High-Energy Innovation: A Climate Pragmatism Project


by G. Dirks, L. King, F. Laird, J. Lloyd, J. Lovering, T. Nordhaus, R. Pielke, Jr., M. Román, D. Sarewitz, M. Shellenberger, K. Singh, and A. Trembath

Consortium for Science, Policy & Outcomes, and The Breakthrough Institute
December 2014
Download a PDF of the report here.

Executive Summary

In the coming decades, most of the innovation in clean energy technologies needed to combat climate change will likely occur in rapidly industrializing rather than developed nations. This report identifies and maps promising international efforts by private firms and governments in China, India, the United States, Europe, Latin America, and Africa to advance four low-carbon technologies –– shale gas, nuclear, carbon capture and storage (CCS), and solar –– and makes the case for more collaborations between nations.

Technological innovation often occurs where demand is rising the fastest. Wealthy developed nations have seen their overall energy consumption growth slow down in recent decades, along with the rates of economic growth. By contrast, energy consumption in poor and developing (non-OECD) countries is expected to increase 90 percent by midcentury. The so-called “BRICS” —  Brazil, Russia, India, Mexico, China, and South Africa — spend more on energy innovation (i.e., research, development, and deployment) than all 29 OECD member nations of the International Energy Agency (IEA).

Today’s global energy innovation bears little resemblance to the 1980s-era model of “technology transfer” from rich to poor nations, as enshrined in the United Nations Framework Convention on Climate Change. Industrializing nations have in recent years pioneered innovation of next-generation energy technologies, and are beginning to market those technologies internationally. South Korea, for example, which has seen the cost of building standardized nuclear plants decline over time, is constructing advanced nuclear power plants in the United Arab Emirates for both electricity and desalination.

Basic research in national laboratories is critical but insufficient. Technological progress will come from demonstrating and deploying next-generation nuclear, solar, CCS, and natural gas technologies. Real-world trial and error is critical to technological progress, as the shale gas revolution, which took several decades, showed.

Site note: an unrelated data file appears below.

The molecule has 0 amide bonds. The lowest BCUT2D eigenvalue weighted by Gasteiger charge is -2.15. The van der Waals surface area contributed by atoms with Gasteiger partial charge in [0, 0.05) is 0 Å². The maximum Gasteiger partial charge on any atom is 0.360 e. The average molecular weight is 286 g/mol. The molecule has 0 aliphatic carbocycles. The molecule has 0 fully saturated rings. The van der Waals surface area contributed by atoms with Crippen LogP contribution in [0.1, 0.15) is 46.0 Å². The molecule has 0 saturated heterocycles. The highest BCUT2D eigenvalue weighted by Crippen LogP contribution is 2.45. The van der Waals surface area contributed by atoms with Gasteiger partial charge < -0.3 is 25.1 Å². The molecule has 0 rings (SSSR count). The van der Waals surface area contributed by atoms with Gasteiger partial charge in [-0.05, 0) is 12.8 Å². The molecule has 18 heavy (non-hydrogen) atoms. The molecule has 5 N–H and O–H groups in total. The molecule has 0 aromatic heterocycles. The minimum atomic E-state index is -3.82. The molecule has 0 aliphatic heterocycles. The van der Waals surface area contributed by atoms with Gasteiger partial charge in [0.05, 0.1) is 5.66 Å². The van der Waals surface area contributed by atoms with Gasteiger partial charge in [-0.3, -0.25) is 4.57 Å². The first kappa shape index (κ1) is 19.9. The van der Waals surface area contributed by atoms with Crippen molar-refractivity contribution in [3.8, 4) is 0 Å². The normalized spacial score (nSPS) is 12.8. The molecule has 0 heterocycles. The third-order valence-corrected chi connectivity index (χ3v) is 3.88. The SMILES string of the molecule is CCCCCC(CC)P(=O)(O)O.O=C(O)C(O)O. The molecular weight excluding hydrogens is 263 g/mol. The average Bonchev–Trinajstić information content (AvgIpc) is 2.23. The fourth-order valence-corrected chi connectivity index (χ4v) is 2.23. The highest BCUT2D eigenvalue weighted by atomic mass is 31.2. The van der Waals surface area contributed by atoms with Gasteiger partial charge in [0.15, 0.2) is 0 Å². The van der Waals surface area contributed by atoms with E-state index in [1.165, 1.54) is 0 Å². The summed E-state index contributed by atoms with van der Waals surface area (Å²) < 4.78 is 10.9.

While emerging economies will do the heavy lifting, advanced industrial economies still play important roles. Germany, the global leader in solar deployment, is developing large solar power plants in South Africa and India. US energy utilities are working with Chinese firms to demonstrate carbon capture and storage technologies in Mississippi. Shale fracking technologies developed in the United States are being deployed with the help of US firms and public research agencies in China, which has a more complicated geology and requires significant innovation to become commercially viable.

Policy makers ought to view energy innovation as a global public good. The benefits of creating cheaper and cleaner energy sources are shared by all –– not monopolized by individual nations. For instance, the success of nuclear and shale gas in China depend largely on the successful development of similar technologies in the United States. Similarly, the United States may likely benefit from cheaper and safer nuclear, solar, or CCS developed in China. The broader picture is one of shared economic and environmental interests from creating cheap and clean energy.

Governments, industry associations, and philanthropies all have important roles to play in coordinating and contributing to accelerated low-carbon technology innovation within and among nations. While philanthropies have funded major international efforts to increase agricultural yields and improve public health, no such initiative yet exists on energy innovation. Policy makers, for their part, should seek to expand these promising initiatives for both economic and environmental reasons. Such an approach is more likely to succeed than efforts that require shared sacrifice. Governments have long encouraged and invested in technological change to access to cheaper, cleaner forms of energy for economic growth, national security, and environmental quality. Read more …

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